One Nation also copped a hiding, largely as a result of the Faustian bargain on preferences struck between Barnett and Pauline Hanson and her sinister adviser, James Ashby.
Malcolm Turnbull has always been a glass-half-full kind of guy, so he probably woke up on Sunday morning thinking that the result in Western Australia was not all bad.
True, the longest serving and most reliable of the conservative dominoes has fallen – not merely fallen., but plummeted almost to the bottom of the abyss. But no one could say that it was all his fault. His rare and desultory visits to the west may not have helped. But they hardly mattered against the parlous state of the local economy – which the incoming Labor Premier, Mark McGowan, will now have to deal with – and more importantly the massive it’s time factor.
It was obvious that Colin Barnett and his Liberal government were well and truly past their use-by date, a view confirmed by Barnett’s major election promise: if re-elected, he would not serve his full term. Understandably, the electorate thought it might as well cut to the chase and dispatch him on the spot.
But the good news is that although the Libs were clobbered beyond the worst fears of even the most zealous pessimists, One Nation also copped a hiding, largely as a result of the Faustian bargain on preferences struck between Barnett and Pauline Hanson and her sinister adviser, James Ashby. Hanson explained that her supporters were just too ignorant to understand the system, and immediately demanded that the goal posts should be moved to make it simpler for them.
But there was no excuse for Barnett: his desperate deal to secure a few extra seats spectacularly backfired, driving his own moderate waverers away in masses. The strategy turned out to be not only morally indefensible but electorally disastrous. Which is why Turnbull will be relieved: it must be clear to even the thickest right wingers in the party room (and they are pretty darn thick) that playing footsie with One Nation is not really a good idea.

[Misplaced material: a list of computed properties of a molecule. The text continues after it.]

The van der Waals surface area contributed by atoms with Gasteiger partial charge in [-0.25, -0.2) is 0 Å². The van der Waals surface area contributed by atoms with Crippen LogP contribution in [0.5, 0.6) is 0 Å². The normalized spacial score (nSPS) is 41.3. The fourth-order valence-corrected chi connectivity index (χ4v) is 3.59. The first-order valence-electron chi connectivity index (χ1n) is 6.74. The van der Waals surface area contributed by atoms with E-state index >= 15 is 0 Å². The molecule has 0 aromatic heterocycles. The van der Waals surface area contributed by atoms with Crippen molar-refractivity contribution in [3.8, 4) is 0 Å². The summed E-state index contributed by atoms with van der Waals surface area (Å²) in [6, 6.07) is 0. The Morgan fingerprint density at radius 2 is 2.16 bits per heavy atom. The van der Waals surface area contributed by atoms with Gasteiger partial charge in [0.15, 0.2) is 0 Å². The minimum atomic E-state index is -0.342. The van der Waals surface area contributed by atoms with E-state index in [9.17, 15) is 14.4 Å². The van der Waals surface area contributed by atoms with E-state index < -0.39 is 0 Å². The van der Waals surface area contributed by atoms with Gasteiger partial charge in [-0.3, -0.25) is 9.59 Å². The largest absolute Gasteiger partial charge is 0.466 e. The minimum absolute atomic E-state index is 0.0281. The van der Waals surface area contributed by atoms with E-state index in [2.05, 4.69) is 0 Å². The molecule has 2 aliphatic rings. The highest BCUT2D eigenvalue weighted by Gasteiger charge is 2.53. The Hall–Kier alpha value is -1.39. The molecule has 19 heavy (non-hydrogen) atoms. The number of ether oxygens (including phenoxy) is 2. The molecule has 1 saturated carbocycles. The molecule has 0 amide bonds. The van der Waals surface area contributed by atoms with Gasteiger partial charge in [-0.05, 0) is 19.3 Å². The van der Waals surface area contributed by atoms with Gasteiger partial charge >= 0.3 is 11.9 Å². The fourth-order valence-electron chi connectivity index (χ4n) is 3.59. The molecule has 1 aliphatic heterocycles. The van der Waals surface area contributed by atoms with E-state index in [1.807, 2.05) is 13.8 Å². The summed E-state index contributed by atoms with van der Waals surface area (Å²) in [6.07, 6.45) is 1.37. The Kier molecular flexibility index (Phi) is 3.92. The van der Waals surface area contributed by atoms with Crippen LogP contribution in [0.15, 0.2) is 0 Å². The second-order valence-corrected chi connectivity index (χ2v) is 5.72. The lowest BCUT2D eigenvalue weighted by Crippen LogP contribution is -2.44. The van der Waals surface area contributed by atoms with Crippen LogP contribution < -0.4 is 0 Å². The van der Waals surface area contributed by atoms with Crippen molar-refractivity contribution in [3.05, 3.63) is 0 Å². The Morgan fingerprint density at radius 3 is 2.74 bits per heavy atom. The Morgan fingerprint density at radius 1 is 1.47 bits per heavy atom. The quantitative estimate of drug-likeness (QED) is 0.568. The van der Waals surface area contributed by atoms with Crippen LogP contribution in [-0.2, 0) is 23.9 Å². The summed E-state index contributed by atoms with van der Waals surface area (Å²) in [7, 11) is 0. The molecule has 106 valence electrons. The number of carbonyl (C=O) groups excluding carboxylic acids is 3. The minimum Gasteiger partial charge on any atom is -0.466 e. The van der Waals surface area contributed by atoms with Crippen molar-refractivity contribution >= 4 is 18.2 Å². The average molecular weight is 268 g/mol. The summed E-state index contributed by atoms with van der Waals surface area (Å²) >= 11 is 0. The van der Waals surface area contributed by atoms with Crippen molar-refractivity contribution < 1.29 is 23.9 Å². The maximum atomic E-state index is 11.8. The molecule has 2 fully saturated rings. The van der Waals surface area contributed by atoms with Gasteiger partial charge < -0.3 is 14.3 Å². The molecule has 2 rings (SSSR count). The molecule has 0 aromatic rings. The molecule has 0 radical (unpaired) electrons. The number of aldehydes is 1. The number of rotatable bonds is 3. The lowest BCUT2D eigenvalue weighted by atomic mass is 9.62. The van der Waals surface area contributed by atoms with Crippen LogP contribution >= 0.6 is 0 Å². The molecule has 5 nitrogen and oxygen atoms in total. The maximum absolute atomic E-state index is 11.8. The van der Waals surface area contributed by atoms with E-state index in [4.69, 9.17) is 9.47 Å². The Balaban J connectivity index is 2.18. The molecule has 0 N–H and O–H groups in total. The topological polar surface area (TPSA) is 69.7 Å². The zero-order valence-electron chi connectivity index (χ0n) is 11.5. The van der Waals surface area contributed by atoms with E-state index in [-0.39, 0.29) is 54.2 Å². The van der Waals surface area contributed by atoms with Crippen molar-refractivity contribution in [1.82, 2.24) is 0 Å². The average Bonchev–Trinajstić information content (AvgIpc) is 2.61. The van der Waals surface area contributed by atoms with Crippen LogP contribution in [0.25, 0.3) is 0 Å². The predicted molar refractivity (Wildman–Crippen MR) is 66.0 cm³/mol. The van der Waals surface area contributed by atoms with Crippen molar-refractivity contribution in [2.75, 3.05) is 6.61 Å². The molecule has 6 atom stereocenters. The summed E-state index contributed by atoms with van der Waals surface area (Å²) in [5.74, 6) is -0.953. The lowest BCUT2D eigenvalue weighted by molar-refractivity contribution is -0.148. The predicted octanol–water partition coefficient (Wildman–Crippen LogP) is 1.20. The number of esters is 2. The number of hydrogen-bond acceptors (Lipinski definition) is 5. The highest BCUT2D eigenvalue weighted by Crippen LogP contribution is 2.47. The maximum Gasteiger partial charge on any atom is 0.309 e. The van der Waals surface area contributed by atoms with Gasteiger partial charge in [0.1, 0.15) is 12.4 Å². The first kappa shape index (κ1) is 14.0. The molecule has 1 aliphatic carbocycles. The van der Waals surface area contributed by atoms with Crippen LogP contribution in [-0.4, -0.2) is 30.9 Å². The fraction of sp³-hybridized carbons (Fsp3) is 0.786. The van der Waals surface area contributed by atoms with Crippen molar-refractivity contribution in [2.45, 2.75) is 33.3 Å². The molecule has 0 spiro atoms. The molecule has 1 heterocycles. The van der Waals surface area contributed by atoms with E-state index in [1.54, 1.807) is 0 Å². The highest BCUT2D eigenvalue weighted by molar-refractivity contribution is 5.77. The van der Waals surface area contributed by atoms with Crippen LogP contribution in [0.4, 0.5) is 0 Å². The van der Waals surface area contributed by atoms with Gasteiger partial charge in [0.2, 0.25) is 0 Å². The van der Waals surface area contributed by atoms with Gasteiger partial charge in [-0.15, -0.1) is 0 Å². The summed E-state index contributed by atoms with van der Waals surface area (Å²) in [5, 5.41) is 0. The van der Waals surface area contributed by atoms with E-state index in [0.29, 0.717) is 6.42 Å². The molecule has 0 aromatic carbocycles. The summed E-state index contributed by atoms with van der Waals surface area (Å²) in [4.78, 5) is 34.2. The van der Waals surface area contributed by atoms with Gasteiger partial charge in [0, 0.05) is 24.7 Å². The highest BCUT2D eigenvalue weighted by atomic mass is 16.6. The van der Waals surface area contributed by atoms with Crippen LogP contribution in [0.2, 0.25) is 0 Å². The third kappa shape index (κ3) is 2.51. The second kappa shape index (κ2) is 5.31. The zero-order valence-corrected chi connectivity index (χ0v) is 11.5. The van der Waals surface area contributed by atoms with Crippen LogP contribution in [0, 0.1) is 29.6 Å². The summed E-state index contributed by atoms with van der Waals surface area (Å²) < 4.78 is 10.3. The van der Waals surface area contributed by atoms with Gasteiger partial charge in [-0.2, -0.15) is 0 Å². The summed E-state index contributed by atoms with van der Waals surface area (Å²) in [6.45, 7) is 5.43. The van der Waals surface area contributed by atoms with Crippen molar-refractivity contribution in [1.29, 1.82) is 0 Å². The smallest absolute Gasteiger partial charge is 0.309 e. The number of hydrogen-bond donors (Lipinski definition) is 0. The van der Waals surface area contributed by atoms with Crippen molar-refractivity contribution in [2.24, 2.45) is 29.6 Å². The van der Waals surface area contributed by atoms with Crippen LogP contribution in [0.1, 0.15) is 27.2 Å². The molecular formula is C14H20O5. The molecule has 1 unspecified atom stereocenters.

Turnbull has to face the reality that a handful of dysfunctional nutters in a dysfunctional senate will have to be accommodated from time to time, but that does not mean a formal alliance. He can, with good conscience and admirable pragmatism, now demand that Pauline Hanson’s party should be put last on the Liberal Party ticket.
Life will be much harder for the Nationals, in the regions where One Nation can still be an existential threat; Barnaby Joyce will have to decide whether to decide whether to follow the example of his predecessors and fight, or else drift further towards the extreme fringes of Hansonism.
Queensland will be a tougher test than Western Australia and will presumably set the scene for the next federal election. But at least it has been shown that the bubble can be pricked; that appeasement and surrender do not work.
And perhaps last weekend will inspire Turnbull with new-found courage to take on another of the right’s follies: the battle over section 18c of the Racial Discrimination Act. But he will have to confront the Murdoch press, which will need another level of courage altogether.